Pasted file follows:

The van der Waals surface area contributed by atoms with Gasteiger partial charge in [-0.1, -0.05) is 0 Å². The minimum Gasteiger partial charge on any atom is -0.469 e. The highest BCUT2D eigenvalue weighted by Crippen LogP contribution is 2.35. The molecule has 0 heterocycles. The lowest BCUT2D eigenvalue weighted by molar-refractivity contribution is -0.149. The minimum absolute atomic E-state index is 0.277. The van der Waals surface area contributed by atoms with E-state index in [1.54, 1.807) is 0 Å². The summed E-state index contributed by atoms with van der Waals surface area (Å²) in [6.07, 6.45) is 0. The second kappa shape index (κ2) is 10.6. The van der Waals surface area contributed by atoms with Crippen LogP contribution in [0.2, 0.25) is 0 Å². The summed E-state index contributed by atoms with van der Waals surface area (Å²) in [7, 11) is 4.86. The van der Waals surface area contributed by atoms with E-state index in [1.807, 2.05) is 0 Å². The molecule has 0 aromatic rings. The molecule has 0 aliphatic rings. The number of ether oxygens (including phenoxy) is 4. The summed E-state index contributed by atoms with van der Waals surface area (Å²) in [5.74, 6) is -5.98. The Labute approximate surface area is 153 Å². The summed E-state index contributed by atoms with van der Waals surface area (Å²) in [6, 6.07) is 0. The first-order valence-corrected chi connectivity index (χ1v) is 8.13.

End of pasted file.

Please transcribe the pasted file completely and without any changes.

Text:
The van der Waals surface area contributed by atoms with Gasteiger partial charge in [-0.1, -0.05) is 0 Å². The minimum Gasteiger partial charge on any atom is -0.469 e. The highest BCUT2D eigenvalue weighted by Crippen LogP contribution is 2.35. The molecule has 0 heterocycles. The lowest BCUT2D eigenvalue weighted by molar-refractivity contribution is -0.149. The minimum absolute atomic E-state index is 0.277. The van der Waals surface area contributed by atoms with E-state index in [1.54, 1.807) is 0 Å². The summed E-state index contributed by atoms with van der Waals surface area (Å²) in [6.07, 6.45) is 0. The second kappa shape index (κ2) is 10.6. The van der Waals surface area contributed by atoms with Crippen LogP contribution in [0.2, 0.25) is 0 Å². The summed E-state index contributed by atoms with van der Waals surface area (Å²) in [7, 11) is 4.86. The van der Waals surface area contributed by atoms with E-state index in [1.807, 2.05) is 0 Å². The molecule has 0 aromatic rings. The molecule has 0 aliphatic rings. The number of ether oxygens (including phenoxy) is 4. The summed E-state index contributed by atoms with van der Waals surface area (Å²) in [5.74, 6) is -5.98. The Labute approximate surface area is 153 Å². The summed E-state index contributed by atoms with van der Waals surface area (Å²) in [6, 6.07) is 0. The first-order valence-corrected chi connectivity index (χ1v) is 8.13.